(December 13, 2009: Updated comment to fix a typo at the request of the poster: ‘pity’ was changed to ‘piety’ in the first line — Admin.)

  2. Slman Ahmed


    I have had 6 years of education in Madarsa. I have studied in Dar-ul-Uloom. Dar-ul-uloom Karachi now has a school Hira Foundation where O levels and A levels have been started as well. They have plans to open a college as well as a university. Madarsa is the only institution in Pakistan where students from abroad come here and study. Students from Madarsas of Pakistan have progressed to Saudi Arabia and have became very good scholars there as well.

    Dar-ul-uloom has an Islamic Economics institute i.e. Centre of Islamic Economics. It offers PGD in Islamic Banking and Finance. It has strong collaborations with Harvard Islamic Finance Department and other universities abroad. Dr. Imran Usmani, Dr. Ijaz Samdani, Dr. Mehboob-ul-Hassan are all PhDs and a product of Jamia Dar-ul-uloom.

    Students in Dar-ul-uloom are inducted each year after an entry test. Entry test is conducted each year to keep students on their twose to get to the next level. It is unlike in universitiies where an undergraduate automatically gets into graduate program.

    Madarsa Students are taught Farsi, Arabic, Urdu and English as well. Moreover, it has received huge support from general public solely because of their transparent financial and accounting system and the character and nobility of their goals.

    There is no concept of ghost Madarsas. School teachers even when they get paid, do not come to schools and hence the term ghost schools. A hifz-e-Quran teacher gets 4,000/month on average and Dars-e-Nizami teacher gets 6,000 per month on average. But, they give their lives and even prepare food for their students.

    Mannerism and values are best protected by the students of Madarsas and they have progressed to do PhDs and excelled in fields like Engineering, Medical science etc.

    For shortcomings, its part of the game anyways in any field in a developing country. But, Madarsas, by and large have proven to be very good NGOs and educational institutions. Computers and Maths are being taught in most Madarsas now.

    Madarsas have now offered variety of programs to educate masses like summer courses, 2 year courses, 3 year courses (Dirasat). Specialization is also offered in Fiqh, Islamic Economics, Hadith and other areas.

    I hope this is also to be realized than just plain recommendation of overhauling a system which has many merits.

    Does IBA/LUMS approve their course outlines, or disburse the funds effieicntly they receive from HEC on providing scholarships. They are just minting money and selling the brand. If you see the scope of research, its all just directed towards a secular view of life, a fact aptly described by Javed Sahab as well.

    Finally, most of these recommendations were first given by Javed Sahab. His work should have been quoted in reference.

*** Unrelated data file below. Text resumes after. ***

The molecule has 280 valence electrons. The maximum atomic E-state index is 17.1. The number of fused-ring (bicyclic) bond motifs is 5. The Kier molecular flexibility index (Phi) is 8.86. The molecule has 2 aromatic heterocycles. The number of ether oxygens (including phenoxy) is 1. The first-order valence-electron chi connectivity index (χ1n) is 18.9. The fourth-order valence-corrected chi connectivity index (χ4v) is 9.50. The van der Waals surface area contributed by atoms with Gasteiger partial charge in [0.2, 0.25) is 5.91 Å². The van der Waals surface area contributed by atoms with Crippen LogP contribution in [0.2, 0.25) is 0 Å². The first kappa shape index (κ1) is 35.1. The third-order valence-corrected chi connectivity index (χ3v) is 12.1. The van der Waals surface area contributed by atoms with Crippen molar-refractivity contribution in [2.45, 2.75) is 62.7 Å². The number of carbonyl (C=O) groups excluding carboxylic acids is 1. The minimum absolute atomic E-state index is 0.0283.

Thanks for the Article and Recommendations. Many points have merits and we need to discuss them to create synergy.

    May Allah Bless Us All

    Allah Hafiz

  3. Tariq Ali

    I will try to be precise and simple in my response. It’s a known fact that education has never been the priority of Pakistan’s ruling class since its creation for obvious reasons. I believe concerned Pakistanis, in particular those dealing with educational matters, are well aware of the consequences we have been and are facing today because of not making education our top priority from Day One. In fact, it wouldn’t be unfair to say that we are simply facing the outcome of our own doings. That’s enough about the reality. Now let’s explore the solution.

    I do understand the logic of your perspective but it’s like teaching engineering in a medical school. Logic does not work when the huge majority of a nation is engaged in a survival struggle. I believe it’s time to recognize that we are ourselves our worst enemies. The solution is simple but extremely difficult in the absence of genuine commitment. The government, in the first place, must provide a school facility for every child. It’s a basic right of every Pakistani. And we can discuss “Madrassa Reforms” later. My point is that we must, as a nation, make a commitment to educating every Pakistani first and everything else will fall in place subsequently. Incidentally, the religious class under the prevailing circumstances does understand how to safeguard its interests just like the ruling class of Pakistan. Solutions need the solid foundation of commitment to work.

  4. Aurangzeb Haque

    I must register my surprise over this naïve essay by Dr. sahib.

    Government does not have the right ‘Niyat’ in respect of these institutions. It is not a hidden fact that madrissahs are considered to be a source of unrest which is currently ‘rocking the boat (read status-quo)’. So it is considered necessary to bring these institutions into the ‘main-stream’. Of- course here I need not elaborate what the ‘main-stream’ is, and as such the outcome of such an enterprise.

    In the past there were attempts at madrissah reforms using funding from int’l donors. The programs offered a number of enticements in the form of financial (what else) lures to bring the madrissahs into the so called mainstream. One is reminded of the events that led to the revelation of Surah Kafiroon to the Prophet. It is exactly in the same story being repeated here. Does Dr. sahib seriously think that any good will come out of this?